• The Asian hubs are the most affected, and duty-free shops are suffering from the loss of foot traffic. The Moodie Davitt Report, a travel retail intelligence service provider, reported that airport retail at some major Asian hubs had plunged 60% to 70% due to the coronavirus.
  • Martin Moodie, chairman of the report, claims that this is the greatest crisis the travel retail sector has ever faced, even worse than SARS, the Gulf Wars, and significant financial crises. It is not surprising, considering how much the airport retailers relied on Chinese travelers.
  • In February 2020, a survey was conducted with over 1,000 international travelers from the UK, the US, Australia, and Asia, who are regular duty-free shoppers, to discover how their habits have changed. More than one-third stated that they would spend less time in a store, not purchase if they needed to wait in line, and would be less likely to touch or pick items.
  • With the growing number of consumers who want to go straight to the departure gate to reduce their exposure, the crisis is growing to a point where transport authorities in Singapore and Thailand began to offer rent relief to airport retailers to help reduce costs and protect jobs. Hong Kong's airport authority is expanding an earlier relief package as well, expected to reach $205 million.
  • Some analysts are comparing the recent outbreak with the 2013 SARS, albeit some claim is not a perfect comparison. If the coronavirus mirrors a pattern similar to the SARS outbreak in 2003, the reduction in liquor companies' earnings could be significant but probably short-lived, experts predict.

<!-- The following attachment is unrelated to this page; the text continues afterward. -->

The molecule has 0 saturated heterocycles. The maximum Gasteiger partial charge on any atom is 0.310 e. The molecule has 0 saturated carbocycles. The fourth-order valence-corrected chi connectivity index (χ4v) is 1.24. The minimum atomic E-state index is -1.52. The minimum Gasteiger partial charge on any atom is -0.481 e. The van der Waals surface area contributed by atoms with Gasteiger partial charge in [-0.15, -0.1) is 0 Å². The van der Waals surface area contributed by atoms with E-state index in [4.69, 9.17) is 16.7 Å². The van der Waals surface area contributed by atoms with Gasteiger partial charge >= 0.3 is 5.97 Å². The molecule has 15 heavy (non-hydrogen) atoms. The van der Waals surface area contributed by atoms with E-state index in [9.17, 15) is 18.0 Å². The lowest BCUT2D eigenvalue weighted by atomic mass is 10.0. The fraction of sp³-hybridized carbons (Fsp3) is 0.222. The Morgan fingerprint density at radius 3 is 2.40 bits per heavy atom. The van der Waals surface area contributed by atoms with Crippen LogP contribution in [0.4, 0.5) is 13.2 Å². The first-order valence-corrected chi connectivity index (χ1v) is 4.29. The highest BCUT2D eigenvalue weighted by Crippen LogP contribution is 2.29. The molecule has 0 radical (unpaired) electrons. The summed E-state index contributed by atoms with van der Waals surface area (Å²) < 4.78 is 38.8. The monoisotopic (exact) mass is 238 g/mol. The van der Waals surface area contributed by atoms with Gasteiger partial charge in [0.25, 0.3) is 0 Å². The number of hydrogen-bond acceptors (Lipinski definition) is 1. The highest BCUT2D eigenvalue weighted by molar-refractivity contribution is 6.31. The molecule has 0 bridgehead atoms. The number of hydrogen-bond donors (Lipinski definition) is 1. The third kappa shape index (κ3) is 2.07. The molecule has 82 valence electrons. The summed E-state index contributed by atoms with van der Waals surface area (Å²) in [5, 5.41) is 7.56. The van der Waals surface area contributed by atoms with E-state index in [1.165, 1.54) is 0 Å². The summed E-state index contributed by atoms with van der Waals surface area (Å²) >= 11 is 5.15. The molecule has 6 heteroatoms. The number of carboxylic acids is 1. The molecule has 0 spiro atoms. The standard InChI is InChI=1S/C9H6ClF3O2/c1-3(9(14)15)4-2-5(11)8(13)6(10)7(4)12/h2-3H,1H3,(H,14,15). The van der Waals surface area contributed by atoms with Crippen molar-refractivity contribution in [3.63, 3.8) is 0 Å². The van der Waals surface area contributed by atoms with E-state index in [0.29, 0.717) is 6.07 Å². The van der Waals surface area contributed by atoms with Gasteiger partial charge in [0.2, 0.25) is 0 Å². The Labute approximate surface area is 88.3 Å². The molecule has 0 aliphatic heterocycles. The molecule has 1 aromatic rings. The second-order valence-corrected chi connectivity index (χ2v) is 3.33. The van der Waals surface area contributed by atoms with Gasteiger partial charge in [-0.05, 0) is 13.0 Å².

• During the SARS outbreak, spirit volumes in the travel retail channel in the Asia Pacific fell by 1.6% in 2003 but rose again in 2004 by 5.9% and 5.2% in 2005. Cognac and Scotch, critical categories for the Asian travel retail market, also suffered. Cognac fell by 7.3%, and Scotch fell by 1.5% in 2003, but picked up in 2004, with volumes increasing by 7% and 6%, respectively.
  • For instance, Remy was hit with a 23% decline in quarterly global cognac sales between April and June 2003, which was then succeeded by a rebound in the subsequent quarters. Likewise, Pernod and Diageo's impact from SARS was offset entirely within a year.
  • Moody's analysts noted, however, that during the SARS outbreak, the market was not as reliant on the Asian market as it is today.

Companies being Affected by the Coronavirus

  • Moody's report predicts that Europe's most prominent spirits companies could take massive hits in the next months from the outbreak, due to the loss of duty-free sales and supply disruptions across China.
  • UBS found that the brands Brown-Forman, Diageo, Pernod Ricard, and Rémy Martin are "most exposed" to a dip in travel retail. "We expect the coronavirus to compound recent weakness in Asia Duty-Free that resulted from unrest in Hong Kong," the UBS analysts wrote.